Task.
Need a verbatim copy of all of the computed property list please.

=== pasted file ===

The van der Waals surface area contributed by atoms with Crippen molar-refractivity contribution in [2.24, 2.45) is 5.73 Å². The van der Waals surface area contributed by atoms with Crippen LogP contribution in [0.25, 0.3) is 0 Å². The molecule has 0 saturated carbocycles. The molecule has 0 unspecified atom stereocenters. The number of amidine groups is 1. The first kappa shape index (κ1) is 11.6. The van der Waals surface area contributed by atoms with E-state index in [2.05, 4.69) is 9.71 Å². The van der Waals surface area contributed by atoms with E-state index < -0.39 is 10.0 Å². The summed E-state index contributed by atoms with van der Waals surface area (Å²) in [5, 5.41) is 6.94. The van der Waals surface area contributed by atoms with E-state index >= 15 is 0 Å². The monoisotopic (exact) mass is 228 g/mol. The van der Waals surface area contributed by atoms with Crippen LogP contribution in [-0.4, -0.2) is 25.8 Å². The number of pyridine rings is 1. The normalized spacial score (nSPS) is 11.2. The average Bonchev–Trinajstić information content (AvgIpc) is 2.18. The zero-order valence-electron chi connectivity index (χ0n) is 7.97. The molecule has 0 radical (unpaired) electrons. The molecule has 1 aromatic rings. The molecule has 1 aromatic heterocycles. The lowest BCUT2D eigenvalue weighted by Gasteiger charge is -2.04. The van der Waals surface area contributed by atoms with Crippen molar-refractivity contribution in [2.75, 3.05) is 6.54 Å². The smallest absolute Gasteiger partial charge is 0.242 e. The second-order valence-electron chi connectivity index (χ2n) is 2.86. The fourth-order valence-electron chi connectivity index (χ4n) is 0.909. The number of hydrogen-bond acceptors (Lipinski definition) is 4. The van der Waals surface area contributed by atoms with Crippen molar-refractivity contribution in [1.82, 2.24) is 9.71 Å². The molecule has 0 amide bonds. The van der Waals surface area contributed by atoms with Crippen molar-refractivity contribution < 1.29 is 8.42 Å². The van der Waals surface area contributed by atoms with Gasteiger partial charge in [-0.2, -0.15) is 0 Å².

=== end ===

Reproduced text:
The van der Waals surface area contributed by atoms with Crippen molar-refractivity contribution in [2.24, 2.45) is 5.73 Å². The van der Waals surface area contributed by atoms with Crippen LogP contribution in [0.25, 0.3) is 0 Å². The molecule has 0 saturated carbocycles. The molecule has 0 unspecified atom stereocenters. The number of amidine groups is 1. The first kappa shape index (κ1) is 11.6. The van der Waals surface area contributed by atoms with E-state index in [2.05, 4.69) is 9.71 Å². The van der Waals surface area contributed by atoms with E-state index < -0.39 is 10.0 Å². The summed E-state index contributed by atoms with van der Waals surface area (Å²) in [5, 5.41) is 6.94. The van der Waals surface area contributed by atoms with E-state index >= 15 is 0 Å². The monoisotopic (exact) mass is 228 g/mol. The van der Waals surface area contributed by atoms with Crippen LogP contribution in [-0.4, -0.2) is 25.8 Å². The number of pyridine rings is 1. The normalized spacial score (nSPS) is 11.2. The average Bonchev–Trinajstić information content (AvgIpc) is 2.18. The zero-order valence-electron chi connectivity index (χ0n) is 7.97. The molecule has 0 radical (unpaired) electrons. The molecule has 1 aromatic rings. The molecule has 1 aromatic heterocycles. The lowest BCUT2D eigenvalue weighted by Gasteiger charge is -2.04. The van der Waals surface area contributed by atoms with Crippen molar-refractivity contribution in [2.75, 3.05) is 6.54 Å². The smallest absolute Gasteiger partial charge is 0.242 e. The second-order valence-electron chi connectivity index (χ2n) is 2.86. The fourth-order valence-electron chi connectivity index (χ4n) is 0.909. The number of hydrogen-bond acceptors (Lipinski definition) is 4. The van der Waals surface area contributed by atoms with Crippen molar-refractivity contribution in [1.82, 2.24) is 9.71 Å². The molecule has 0 amide bonds. The van der Waals surface area contributed by atoms with Crippen molar-refractivity contribution < 1.29 is 8.42 Å². The van der Waals surface area contributed by atoms with Gasteiger partial charge in [-0.2, -0.15) is 0 Å².